Total number of non-bonding electron = 4
Total number of bonding electron = 4
Putting these values in above formula, Formal Charge = 6 – [ 4 – 4/2] = 0
• Similarly for F: Total number of valence electron in Free State = 7
Total number of non-bonding electron = 6
Total number of bonding electron = 2
Putting these values in above formula, Formal Charge = 7 – [ 6 – 2/2] = 0
Therefore, the total formal charge on the molecule also becomes zero indicating that the derived Lewis structure is correct.
Molecular Geometry of NOF
The Valence Shell Electron Pair Repulsion (VSEPR) Theory clearly states that electrons inside a molecule tend to arrange themselves in a manner to avoid inter-electronic repulsion.
This repulsion exists between bonding as well as non-bonding electrons (lone pairs). However, it is the maximum between lone pairs of electrons due to the available free space around them.
Therefore, the shape of a molecule is determined by the number of lone pairs present as well as the extent of electronic repulsion present in the molecule.
Also, the lone pair of electrons present upon the central atom determines the distortion of the bond angle between the central atom and other atoms.
So, to comprehend the molecular geometry of NOF, as per the VSEPR theory, we will first have to choose a central atom.
Being least electronegative nitrogen occupies this position, which is bonded to Oxygen and Fluorine atoms through the double and triple bonds, respectively.
As clear from the Lewis structure of NOF, three regions of electron density are available around nitrogen atom viz. one lone pair, one double bond, and one single bond.
Therefore, the electron pair geometry here would be trigonal planar with a bond angle of about 120°.
However, as molecular geometry focuses on the location of atoms in space and also as discussed earlier there is one lone pair of electrons attached with the Nitrogen atom which forces both the groups present on the central atom downwards.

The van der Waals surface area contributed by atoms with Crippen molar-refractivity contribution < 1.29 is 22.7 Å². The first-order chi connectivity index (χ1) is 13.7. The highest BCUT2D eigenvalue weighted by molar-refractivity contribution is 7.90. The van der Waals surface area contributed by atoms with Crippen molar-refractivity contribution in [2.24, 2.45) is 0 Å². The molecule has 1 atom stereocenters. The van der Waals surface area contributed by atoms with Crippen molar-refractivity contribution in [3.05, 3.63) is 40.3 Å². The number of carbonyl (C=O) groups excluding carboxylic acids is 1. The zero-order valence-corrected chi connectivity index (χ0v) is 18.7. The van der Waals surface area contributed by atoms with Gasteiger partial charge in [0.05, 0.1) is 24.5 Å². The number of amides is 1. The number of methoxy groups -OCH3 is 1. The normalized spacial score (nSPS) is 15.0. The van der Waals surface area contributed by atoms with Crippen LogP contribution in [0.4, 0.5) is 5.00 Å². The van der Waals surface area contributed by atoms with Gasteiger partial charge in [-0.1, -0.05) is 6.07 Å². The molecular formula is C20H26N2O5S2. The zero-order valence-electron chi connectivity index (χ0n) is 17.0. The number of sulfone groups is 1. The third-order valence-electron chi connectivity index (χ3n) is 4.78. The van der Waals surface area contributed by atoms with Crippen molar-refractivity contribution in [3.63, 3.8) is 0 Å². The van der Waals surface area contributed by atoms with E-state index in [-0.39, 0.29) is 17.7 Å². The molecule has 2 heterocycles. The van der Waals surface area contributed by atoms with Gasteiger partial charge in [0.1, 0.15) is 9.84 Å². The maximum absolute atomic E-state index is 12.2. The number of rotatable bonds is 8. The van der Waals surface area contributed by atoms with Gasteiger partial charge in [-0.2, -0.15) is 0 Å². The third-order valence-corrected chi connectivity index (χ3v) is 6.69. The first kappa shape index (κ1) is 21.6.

This results in distortion of the molecule, resulting in a bent structure with a bond angle of approximately 110°.
H2O molecule also has a bent-shaped structure. Check out the article I wrote on lewis structure, hybridization, geometry of H2O.
Hybridization of NOF
The theory of hybridization was first proposed by Linus Pauling in 1931.
As the name indicates hybridization refers to the mixing of two or more orbitals such as s, p, d, f, etc. thereby forming a hybrid orbital.
The only condition here is that the orbital should be of similar energy.
The hybrid orbital is named after the individual atomic orbital that comes together for its formation. For example, the sp3 orbital indicates that one s and 3 p orbitals were mixed for its formation.
Hybridization = Number of sigma (σ) bond on central atom + lone pair on the central atom
Determining the hybridization for NOF:
Number of sigma bond on central atom = 2
Number of lone pair on central atom = 1
Therefore, Hybridization = 2 + 1 = 3
i.e. sp2 hybridization
Further, the electron pair geometry of NOF is trigonal planar indicating sp2 hybridization. Also, the p-orbital is perpendicular to the plane which is a characteristic of sp2 hybridization.
Taking a look at the bonding of NOF molecule:
From the above structure, it is clear that Nitrogen is bonded to Oxygen through a double bond i.e. sp2 hybridization.
And on the other side Nitrogen is bonded to Fluorine through a single bond i.e. sp3 hybridization but owing to the presence of lone pair, which acts as a pi bond the hybridization here also becomes sp2 hence, confirming that NOF is sp2 hybridized.
Polarity of NOF
Polarity refers to the presence of two opposite charges viz. positive and negative, on different atoms of the same molecule.
This usually occurs due to the difference in electronegativity of combining atoms resulting in the formation of polar bonds.
The partial charges on dissimilar atoms are the small electric charges, which signify the occurrence of a polar bond.
Owing to the charges developed on the molecule due to the electronegativity difference between Oxygen and Fluorine, and also the charge due to the presence of lone pair of the electron the dipole moment of NOF is 1.837 D.
• The formal charge on the NOF molecule is 0.
• Electron pair geometry for NOF is trigonal planar with a bond angle of about 120°.
• Molecular Geometry for NOF is bent with a bond angle of 110°.
• NOF molecule is sp2 hybridized.
• The Dipole Moment of the NOF molecule is 1.837 D.